Marco Polo released seven volumes in their series of orchestral works by Igor Markevitch, and these are currently being re-released on Naxos. The first volume in the Naxos series, however, contains the two works that got away from the original Marco Polo cycle, and this disc is as such essential to anyone who followed the original series. Now, Igor Markevitch's fame is still due to his work as a conductor - indeed as one of the most remarkable conductors in the twentieth century. But these releases of his orchestral music, should - if there is any justice - fill out that picture significantly. Indeed, I don't think I am exaggerating when claiming that this series reveals him as one of the most remarkable composers of the twentieth century as well. Markevitch is not merely a conductor who also composed (in the derivative but usually well-crafted manner typical of most conductor-composers); Markevitch's music is highly original, spectacularly enjoyable, and always fresh and bold. Indeed, Markevitch is perhaps the most convincing representative of Russian futurism (Prokofiev's forays into the genre perhaps excepted); even so, I readily admit that the stylistic range is rather limited, and one can perhaps understand why he gave up composing so early instead of continuing to write the same pieces over and over (despite admiration from the likes of Britten, Stravinsky, Milhaud and Bartok). Still, we should be truly grateful for having this remarkable body of music, and also be grateful to the Arnhem Philharmonic, Christopher Lyndon-Gee and Marco Polo/Naxos for making it available in more than acceptable - often superb - performances.
The partita for piano and orchestra was recorded at the same time the rest of the series was recorded, but the oratorio Le Paradis Perdu was recorded at a somewhat later time. The Partita dates from 1931 and was Markevitch's second concertante work for piano and orchestra. It is a tautly argued work, often neo-classical in feel, superbly scored and full of remarkable colors, textures and rhythmic figurations. The opening Ouverture is a propulsive, impulsive movement, full of unbridled energy and generally divertive character. The more substantial Choral movement is pensive and personal but somewhat meandering, while the final Rondo seems to take its cue from the first movement and is a buoyant and energetic movement. It is a rather remarkable work, somewhat reminiscent of Stravinsky but already thoroughly personal.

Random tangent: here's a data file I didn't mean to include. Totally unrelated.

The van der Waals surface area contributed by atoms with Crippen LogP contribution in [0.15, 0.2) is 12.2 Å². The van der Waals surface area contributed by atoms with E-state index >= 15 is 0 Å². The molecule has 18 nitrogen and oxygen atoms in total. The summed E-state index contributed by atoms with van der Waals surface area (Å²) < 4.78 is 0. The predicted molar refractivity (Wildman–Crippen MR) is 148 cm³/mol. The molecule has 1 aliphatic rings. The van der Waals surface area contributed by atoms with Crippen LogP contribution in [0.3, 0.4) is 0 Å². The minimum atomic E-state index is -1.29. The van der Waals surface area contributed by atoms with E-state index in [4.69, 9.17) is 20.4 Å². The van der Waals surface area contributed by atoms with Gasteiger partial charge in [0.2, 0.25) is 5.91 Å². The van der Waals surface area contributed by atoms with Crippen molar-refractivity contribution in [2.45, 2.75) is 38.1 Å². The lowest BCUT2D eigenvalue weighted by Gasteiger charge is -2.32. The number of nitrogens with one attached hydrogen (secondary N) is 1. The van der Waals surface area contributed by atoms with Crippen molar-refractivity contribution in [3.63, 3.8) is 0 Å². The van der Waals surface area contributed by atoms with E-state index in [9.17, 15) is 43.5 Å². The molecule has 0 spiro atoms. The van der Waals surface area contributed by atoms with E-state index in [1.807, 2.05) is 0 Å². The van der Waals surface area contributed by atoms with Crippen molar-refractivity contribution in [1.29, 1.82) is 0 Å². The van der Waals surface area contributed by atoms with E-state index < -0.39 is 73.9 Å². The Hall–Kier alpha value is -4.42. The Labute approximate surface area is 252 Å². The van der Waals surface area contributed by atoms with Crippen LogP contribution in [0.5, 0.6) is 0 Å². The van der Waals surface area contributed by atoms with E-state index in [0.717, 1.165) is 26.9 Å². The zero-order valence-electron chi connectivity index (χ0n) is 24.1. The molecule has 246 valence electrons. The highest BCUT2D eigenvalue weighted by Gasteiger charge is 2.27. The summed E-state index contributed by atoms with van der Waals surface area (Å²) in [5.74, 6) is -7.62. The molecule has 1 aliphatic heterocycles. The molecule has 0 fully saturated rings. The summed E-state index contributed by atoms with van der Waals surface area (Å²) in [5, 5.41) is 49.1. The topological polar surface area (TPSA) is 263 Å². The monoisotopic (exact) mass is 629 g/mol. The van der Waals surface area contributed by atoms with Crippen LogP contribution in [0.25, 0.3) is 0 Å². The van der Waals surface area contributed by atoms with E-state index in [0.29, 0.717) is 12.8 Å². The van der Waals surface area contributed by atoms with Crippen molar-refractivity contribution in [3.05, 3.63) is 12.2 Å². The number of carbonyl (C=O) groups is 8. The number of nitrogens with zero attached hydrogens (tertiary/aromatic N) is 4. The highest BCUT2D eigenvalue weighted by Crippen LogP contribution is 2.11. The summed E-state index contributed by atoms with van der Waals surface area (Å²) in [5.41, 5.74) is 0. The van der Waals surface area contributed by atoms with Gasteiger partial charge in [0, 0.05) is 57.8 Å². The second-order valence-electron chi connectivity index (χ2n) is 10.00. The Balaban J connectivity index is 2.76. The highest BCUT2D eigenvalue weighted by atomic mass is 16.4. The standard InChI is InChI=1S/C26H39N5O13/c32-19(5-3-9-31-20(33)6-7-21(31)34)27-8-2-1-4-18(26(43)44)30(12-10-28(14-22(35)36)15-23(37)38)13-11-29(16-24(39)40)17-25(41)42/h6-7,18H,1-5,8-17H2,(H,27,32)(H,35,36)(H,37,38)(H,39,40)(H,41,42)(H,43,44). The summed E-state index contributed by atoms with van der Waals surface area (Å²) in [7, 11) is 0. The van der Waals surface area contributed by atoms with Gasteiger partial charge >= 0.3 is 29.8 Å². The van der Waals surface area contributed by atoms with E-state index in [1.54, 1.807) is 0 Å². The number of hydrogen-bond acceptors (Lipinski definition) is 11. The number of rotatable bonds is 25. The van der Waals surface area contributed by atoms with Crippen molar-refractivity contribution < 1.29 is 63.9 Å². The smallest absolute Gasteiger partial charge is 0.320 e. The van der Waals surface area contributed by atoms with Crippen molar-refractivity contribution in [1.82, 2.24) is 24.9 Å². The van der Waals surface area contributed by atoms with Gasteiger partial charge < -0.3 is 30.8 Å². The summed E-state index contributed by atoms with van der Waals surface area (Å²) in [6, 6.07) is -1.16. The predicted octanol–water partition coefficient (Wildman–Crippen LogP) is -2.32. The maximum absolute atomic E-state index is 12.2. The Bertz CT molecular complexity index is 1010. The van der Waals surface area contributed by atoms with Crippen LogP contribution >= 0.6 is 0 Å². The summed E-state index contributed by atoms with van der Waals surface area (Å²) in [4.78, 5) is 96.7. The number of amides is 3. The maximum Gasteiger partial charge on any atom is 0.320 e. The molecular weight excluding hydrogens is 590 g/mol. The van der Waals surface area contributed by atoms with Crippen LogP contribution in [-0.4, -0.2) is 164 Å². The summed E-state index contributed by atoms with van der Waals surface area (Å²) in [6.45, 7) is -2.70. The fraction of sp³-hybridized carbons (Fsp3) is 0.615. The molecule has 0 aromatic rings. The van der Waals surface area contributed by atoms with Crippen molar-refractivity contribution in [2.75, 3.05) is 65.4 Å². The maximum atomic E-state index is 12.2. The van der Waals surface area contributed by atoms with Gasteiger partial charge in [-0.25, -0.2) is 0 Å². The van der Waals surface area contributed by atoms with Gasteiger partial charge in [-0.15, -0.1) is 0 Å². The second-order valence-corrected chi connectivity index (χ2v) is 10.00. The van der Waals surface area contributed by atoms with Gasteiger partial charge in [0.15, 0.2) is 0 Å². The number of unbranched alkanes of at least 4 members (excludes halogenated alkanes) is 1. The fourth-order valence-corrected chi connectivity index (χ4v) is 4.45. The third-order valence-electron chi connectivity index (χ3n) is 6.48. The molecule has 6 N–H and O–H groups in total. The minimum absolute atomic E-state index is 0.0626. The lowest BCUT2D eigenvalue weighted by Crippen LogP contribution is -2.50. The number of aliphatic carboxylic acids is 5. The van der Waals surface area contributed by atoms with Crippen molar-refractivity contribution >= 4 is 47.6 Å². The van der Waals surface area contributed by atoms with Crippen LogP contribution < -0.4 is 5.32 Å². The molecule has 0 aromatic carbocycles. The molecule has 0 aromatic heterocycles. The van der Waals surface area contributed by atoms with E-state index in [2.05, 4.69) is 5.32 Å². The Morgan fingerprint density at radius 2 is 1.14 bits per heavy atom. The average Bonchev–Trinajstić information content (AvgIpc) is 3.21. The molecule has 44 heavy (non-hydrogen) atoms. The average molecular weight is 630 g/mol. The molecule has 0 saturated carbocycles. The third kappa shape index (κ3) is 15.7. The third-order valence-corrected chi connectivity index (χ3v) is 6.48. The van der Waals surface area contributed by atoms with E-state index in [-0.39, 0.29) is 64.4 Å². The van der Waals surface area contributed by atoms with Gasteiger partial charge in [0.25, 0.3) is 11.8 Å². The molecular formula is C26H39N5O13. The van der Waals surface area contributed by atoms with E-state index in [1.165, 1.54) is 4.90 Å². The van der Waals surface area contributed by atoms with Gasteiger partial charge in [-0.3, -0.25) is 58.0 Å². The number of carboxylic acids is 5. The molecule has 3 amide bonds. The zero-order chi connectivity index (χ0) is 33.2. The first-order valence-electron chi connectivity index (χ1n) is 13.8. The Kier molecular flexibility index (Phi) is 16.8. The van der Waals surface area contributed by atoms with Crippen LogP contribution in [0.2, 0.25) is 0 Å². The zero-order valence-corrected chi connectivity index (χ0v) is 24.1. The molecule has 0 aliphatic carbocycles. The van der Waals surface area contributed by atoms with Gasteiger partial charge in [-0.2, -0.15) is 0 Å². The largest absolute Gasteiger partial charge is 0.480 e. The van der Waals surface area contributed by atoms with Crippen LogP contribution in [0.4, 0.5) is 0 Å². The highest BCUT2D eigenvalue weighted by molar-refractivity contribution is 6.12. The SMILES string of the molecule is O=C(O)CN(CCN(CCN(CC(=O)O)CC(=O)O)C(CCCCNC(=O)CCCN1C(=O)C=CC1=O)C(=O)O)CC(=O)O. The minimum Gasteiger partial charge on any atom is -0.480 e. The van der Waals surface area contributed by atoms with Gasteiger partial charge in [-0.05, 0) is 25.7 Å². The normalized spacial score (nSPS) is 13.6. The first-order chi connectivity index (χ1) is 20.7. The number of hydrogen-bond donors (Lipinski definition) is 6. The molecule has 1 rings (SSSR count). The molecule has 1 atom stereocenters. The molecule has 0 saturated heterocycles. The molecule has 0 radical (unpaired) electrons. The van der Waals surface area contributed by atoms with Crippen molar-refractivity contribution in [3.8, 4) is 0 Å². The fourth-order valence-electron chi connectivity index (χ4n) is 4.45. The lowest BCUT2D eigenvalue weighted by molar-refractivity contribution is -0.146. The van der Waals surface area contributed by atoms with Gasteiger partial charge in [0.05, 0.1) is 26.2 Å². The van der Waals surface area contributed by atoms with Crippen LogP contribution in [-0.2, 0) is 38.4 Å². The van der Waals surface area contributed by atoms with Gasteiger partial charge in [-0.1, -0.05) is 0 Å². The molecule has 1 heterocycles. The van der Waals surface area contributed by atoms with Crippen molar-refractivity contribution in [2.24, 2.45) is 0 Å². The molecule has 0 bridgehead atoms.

The oratorio Le Paradis Perdu (Paradise Lost - but it is relatively far away from Milton's work) for soprano, mezzo, tenor, chorus and orchestra is (at least close to) a masterpiece, however. It is an ambitious work in two parts deploying a wide range of techniques and displaying a wide range of imagination. The first part opens with a solo for Eve, the soprano, set against a gradually swelling ostinati backdrop (and some brief climactic outbursts), that leads to a longer, and excellent, somewhat primal sounding choral part depicting the birth of man. The sky darkens with the entrance of Satan, and the music becomes darkly troubled and conflict-filled (some excellent choral writing again) and the section ends with a conflict between Satan and Life. The second part concerns redemption and is a thoroughly imaginative, inventive section working its way to a glorious culmination.
It is a spectacular work that demands to be heard by anyone remotely interested in twentieth century music. It is, perhaps, not without its faults, and the orchestral writing is certainly more impressive than the writing for the soloists, but it is certainly not far away from being a towering masterpiece (perhaps somewhat reminiscent of Honegger's oratorios). The performances are excellent, and the Arnhem Philharmonic continues to impress as they have throughout the series. The chorus and soloists are good as well, but unfortunately placed a little too far back in the sound picture (Martijn van den Hoek's piano in the Partita is far better balanced) - indeed, the sound is not really top-notch, being at times a littly blurry as well. In short, while there are admittedly a couple of caveats, the release is overall a well neigh essential acquisition. Truly impressive.